birth control pill organizer While the rest of the developed world has moved on, the United States languishes in a protracted, politicized debate over contraception funding. Now, anti-abortion activist David Bereit has joined a coalition of groups opposing the contraception requirement of America's Affordable Care Act in the name of "religious freedom." To the untrained eye, the devout Christian's argument seems virtually unassailable, but on closer examination, it suffers point from a number of problems, as we shall see below.

Bereit attempts to boost his position by comparing contraception to abortion, but we can refute this claim almost right away. Contraception doesn't just prevent unwanted pregnancy, he avers; it also kills innocent babies: "[t]here is evidence suggesting that certain birth control devices can have an abortifacient property. I do have opposition to those things," he tells Sarah Posner of Salon. According to Posner, Bereit, along with others, also described the emergency contraceptives Plan B and ella as abortifacients at the recent Stand Up for Religious Freedom rally on Capitol Hill.

But extensive research contradicts this view. The contraception Plan B, for example, cannot cause abortions, because it prevents fertilization in the first place, according to research by members of the Population Council's International Committee for Contraception Research and Health Progress, the official journal of the Catholic Health Association. Meanwhile, research at the Royal College of Obstetricians and Gynaecologists shows that the contraceptive ella is unlikely to cause abortions, since it is used in such low doses.

woman upset looking at pregnancy test If Bereit only cared about fetus deaths, he wouldn't care about contraception that prevents fetuses from forming in the first place. No fertilization, no fetus. But he even opposes birth control methods that prevent fertilization (and hence fetal development) from taking place, so he doesn't really seem concerned about fetus deaths--he seems more concerned about people having non-procreative sex, which diverges sharply from the moral vision of many religious conservatives. Consequently, he can't invoke the suffering of fetuses to justify his opposition to contraception.

Bereit's cohorts have also accused the U.S. government of controlling demographics through funding of Planned Parenthood. A project of the American Life League called Stop Planned Parenthood (STOPP), of which Bereit is the national director, describes Planned Parenthood in a 1995 essay as a "cold, calculating group intent on...reducing the population of minorities...." But how does family planning reduceminority populations? By funding family planning services through organizations like Planned Parenthood, the government is giving every woman reproductive choice, not just minority women, and most women are not seeking family planning services with ideas about racial purity in mind. So the "minority population control" theory seems utterly preposterous.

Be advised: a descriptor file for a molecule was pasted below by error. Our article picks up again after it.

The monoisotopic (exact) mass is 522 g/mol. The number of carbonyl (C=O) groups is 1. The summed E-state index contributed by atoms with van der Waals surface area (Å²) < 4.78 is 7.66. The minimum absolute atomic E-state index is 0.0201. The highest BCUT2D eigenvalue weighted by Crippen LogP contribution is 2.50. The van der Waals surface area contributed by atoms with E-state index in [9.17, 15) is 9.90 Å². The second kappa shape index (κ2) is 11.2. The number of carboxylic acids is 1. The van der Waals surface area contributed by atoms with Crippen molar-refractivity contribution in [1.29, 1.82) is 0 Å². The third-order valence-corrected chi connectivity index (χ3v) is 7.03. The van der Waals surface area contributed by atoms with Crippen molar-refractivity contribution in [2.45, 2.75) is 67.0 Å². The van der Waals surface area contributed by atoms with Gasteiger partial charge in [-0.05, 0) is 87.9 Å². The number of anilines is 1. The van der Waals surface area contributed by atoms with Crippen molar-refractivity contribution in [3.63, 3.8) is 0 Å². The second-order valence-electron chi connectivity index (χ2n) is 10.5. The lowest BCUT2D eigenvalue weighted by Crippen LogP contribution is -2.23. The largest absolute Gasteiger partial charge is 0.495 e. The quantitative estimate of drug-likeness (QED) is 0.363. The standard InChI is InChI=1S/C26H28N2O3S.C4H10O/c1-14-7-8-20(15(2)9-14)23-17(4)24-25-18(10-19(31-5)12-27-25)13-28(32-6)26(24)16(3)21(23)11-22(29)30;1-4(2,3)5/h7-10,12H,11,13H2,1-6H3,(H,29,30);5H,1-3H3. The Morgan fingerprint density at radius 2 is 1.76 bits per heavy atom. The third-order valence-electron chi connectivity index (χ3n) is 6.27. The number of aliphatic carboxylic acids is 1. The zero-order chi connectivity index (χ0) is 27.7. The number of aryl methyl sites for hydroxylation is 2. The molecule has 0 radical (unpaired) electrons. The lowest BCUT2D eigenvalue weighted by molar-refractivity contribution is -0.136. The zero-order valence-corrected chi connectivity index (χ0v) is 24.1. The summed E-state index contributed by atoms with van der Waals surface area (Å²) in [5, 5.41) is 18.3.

Bereit can't cite pro-life values to attack emergency contraception, because this form of birth control doesn't even target fertilized eggs, and the "population control" theory falls apart when we realize that the government is giving the choice to women, who aren't rushing en masse to abortion clinics for racial purity reasons. Even then, contraception opponents will bring up tax-payer money and "religious freedom." But it isn't really religious freedom they stand for--it is religious tyranny. The religious freedom protected by the Free Exercise Clause of the First Amendment must be balanced against the reproductive freedom protected by the Due Process Clause of the Fourteenth Amendment, because the former should never trump the latter.

Give us your thoughts. Is Bereit imposing his religious beliefs on other by fighting the Affordable Care Act's contraception requirement?




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